The New York Court of Appeals affirmed, holding that the policy endorsement was clear and unambiguous.  The Court held that the policy “unambiguously applies to losses incurred from unauthorized access to Universal’s computer system, and not to losses resulting from fraudulent content submitted to the computer system by authorized users.”  The Court based its conclusion on the fact that the term “fraudulent” modified the terms “entry” or “change” to mean that coverage applied to a dishonest entry or change of electronic data or computer program by “hacking” into the computer system:

The term “fraudulent” is not defined in the Rider, but it refers to deceit and dishonesty (see Merriam Webster’s Collegiate Dictionary [10th ed. 1993] ).  While the Rider also does not define the terms “entry” and “change,” the common definition of the former includes “the act of entering” or “the right or privilege of entering, access,” and the latter means “to make different, alter” (id.).  In the Rider, “fraudulent” modifies “entry” or “change” of electronic data or computer program, meaning it qualifies the act of entering or changing data or a computer program.  Thus, the Rider covers losses resulting from a dishonest entry or change of electronic data or computer program, constituting what the parties agree would be “hacking” of the computer system.  The Rider’s reference to “fraudulent” does not also qualify what is actually acted upon, namely the “electronic data” or “computer program” itself.  [Emphasis added.]

According to the Court, “[t]he intentional word placement of ‘fraudulent’ before ‘entry’ and ‘change’ manifests the parties’ intent to provide coverage for a violation of the integrity of the computer system through deceitful and dishonest access.”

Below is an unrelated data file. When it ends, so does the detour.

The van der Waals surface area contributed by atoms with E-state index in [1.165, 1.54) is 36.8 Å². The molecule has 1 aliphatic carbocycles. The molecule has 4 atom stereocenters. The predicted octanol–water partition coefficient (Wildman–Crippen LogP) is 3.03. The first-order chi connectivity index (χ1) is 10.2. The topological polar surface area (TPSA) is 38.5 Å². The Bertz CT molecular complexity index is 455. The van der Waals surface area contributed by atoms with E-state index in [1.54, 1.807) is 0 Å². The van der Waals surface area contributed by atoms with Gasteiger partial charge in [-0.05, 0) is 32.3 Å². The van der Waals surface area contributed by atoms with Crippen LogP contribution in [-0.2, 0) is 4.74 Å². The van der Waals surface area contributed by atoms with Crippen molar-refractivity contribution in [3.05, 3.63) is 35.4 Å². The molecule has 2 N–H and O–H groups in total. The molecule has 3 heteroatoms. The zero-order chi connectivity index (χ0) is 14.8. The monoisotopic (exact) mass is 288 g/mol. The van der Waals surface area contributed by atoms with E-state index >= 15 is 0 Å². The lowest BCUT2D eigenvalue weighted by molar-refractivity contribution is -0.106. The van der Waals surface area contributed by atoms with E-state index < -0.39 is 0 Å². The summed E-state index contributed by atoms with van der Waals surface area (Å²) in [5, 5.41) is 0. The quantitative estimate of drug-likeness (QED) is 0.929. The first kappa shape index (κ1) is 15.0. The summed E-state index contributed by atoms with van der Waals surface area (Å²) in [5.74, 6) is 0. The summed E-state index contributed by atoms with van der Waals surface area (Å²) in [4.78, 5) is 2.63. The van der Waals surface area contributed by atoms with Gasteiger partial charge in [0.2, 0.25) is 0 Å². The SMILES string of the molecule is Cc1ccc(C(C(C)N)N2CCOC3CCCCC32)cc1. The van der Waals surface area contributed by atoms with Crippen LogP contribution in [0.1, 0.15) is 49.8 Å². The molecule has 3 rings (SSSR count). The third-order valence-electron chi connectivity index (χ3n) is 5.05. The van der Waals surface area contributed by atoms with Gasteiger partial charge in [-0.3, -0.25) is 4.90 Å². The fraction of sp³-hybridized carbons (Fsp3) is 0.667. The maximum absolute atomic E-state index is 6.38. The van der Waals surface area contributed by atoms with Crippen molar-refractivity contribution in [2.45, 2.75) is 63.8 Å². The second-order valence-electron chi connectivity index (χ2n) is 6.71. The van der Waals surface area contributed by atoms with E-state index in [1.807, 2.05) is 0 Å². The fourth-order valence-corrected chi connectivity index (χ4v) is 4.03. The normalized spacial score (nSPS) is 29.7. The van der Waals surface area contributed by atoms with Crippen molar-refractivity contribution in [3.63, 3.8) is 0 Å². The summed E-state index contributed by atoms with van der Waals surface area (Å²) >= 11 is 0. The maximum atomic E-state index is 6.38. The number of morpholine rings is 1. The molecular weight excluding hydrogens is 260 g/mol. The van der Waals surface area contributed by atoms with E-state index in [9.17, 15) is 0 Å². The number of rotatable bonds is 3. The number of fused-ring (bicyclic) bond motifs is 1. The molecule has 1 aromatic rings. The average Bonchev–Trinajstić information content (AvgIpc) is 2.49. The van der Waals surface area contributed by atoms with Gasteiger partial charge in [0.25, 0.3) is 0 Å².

In so holding, the Court rejected Universal’s argument that “‘fraudulent entry’ means ‘fraudulent input’ because a loss due to a fraudulent entry by necessity can only result from the input of fraudulent information.”  The Court reasoned that such a conclusion would render the words “a” and “of” in the sentence “a fraudulent (1) entry of Electronic Data or Computer Program into” superfluous:

This would render superfluous the word “a” before “fraudulent,” and the word “of” before “electronic data or computer program.” Universal’s proposed interpretation is easily achieved by providing coverage for a “loss resulting directly from fraudulent data.”  Of course, that is not what the [endorsement] says.

Because the losses suffered by Universal were not the result of hacking, there was no coverage under the policy.

Questions are welcome.

This entry was posted in Data Breach Insurance Coverage, Privacy Rights and tagged .

PENNSYLVANIA COURT REFUSES TO IMPOSE NEW DUTY ON EMPLOYERS TO PROTECT PII FROM DATA BREACHES


This entry was posted by on .

A common allegation in cyber security data breach litigation is that the data breach victim breached its duty of care in failing to adequately protect  plaintiffs’ personal identification information (“PII”) from a data breach.  Very recently, the Pennsylvania Court of Common Pleas of Allegheny County in Dutton v. UPMC, No. GD-14-003285 (May 28, 2015), dismissed such a claim, refusing requests to create a new duty of care on an employer who suffered a data breach resulting in the compromise of its employees’ PII.  In so holding, the court reasoned that to create such a duty would place too heavy of a burden on corporate entities already incentivized to protect PII.  It also would inundate the judiciary with a flood of litigation.  The court instead looked to the state legislature to determine whether to impose this obligation.